The undersea vehicle of the present invention, as most other submarines, is engineered under normal load to have a Center of Gravity at a point below the longitudinal axis, at CG in FIGS. 1a, 1b and 1c. The craft also has a Center of Buoyancy above the CG, shown as CB. Both of these should have a nearly common longitudinal location as seen in FIG. 1a. When at surface, the CB is significantly as above the CG, but when submerged, the ship's buoyancy and weight are equalized, bringing these two centers closer to each other, and making the vehicle relatively unstable fore and aft.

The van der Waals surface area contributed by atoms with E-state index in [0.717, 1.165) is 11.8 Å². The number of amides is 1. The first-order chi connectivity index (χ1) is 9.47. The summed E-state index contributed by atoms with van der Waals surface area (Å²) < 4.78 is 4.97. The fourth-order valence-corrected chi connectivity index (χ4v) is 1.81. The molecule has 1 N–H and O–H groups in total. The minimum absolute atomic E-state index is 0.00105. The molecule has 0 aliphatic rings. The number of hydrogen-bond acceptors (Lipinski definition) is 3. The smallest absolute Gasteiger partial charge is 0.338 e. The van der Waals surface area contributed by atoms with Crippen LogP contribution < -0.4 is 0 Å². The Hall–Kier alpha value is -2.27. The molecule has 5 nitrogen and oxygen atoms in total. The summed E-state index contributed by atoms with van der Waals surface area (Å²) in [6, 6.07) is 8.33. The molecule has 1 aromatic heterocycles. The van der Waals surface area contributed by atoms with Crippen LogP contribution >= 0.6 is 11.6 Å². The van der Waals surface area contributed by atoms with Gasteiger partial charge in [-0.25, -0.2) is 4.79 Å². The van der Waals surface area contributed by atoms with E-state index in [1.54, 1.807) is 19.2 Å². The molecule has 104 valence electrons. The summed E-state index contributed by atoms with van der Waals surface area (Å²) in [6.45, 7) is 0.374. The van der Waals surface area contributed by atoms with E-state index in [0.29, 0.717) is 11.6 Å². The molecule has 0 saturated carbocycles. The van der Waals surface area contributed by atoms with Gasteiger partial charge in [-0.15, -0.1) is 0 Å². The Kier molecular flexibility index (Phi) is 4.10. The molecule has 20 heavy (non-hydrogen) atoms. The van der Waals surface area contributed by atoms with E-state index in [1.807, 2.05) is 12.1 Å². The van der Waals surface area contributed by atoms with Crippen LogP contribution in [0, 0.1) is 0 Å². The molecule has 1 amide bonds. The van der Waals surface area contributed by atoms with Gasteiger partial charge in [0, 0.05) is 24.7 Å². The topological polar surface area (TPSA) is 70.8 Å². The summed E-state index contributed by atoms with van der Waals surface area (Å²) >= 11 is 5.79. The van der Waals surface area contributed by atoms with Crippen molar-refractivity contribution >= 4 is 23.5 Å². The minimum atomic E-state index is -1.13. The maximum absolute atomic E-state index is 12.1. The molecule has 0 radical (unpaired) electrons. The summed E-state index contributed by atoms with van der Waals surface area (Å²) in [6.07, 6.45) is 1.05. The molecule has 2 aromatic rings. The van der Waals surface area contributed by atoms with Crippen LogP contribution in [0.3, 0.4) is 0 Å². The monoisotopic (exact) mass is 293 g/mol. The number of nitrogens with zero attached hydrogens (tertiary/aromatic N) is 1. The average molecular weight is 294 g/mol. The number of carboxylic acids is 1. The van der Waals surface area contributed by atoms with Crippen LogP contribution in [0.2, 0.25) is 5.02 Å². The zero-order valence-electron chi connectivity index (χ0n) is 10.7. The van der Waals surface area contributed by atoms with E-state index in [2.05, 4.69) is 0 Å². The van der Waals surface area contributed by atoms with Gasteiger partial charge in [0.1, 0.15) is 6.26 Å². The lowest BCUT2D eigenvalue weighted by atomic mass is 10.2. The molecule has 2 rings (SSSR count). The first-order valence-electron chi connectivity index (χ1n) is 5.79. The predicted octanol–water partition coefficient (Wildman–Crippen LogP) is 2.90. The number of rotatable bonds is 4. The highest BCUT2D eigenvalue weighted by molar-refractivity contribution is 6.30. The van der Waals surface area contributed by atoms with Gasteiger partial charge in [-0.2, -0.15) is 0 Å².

Operational weight redistributions must therefore be constantly recompensated with horizontal plane angle adjustments as the vessel is underway. When in hover, the horizontal planes are ineffective as the same require slipstream overflow for moment generation. In hover, and for significant weight redistributions, compensation is effected by transferring water fore and aft between the trim tanks 62 and 64. These tanks are isolated from sea pressure, and normally filled to about half volume when hovering or in normal operation.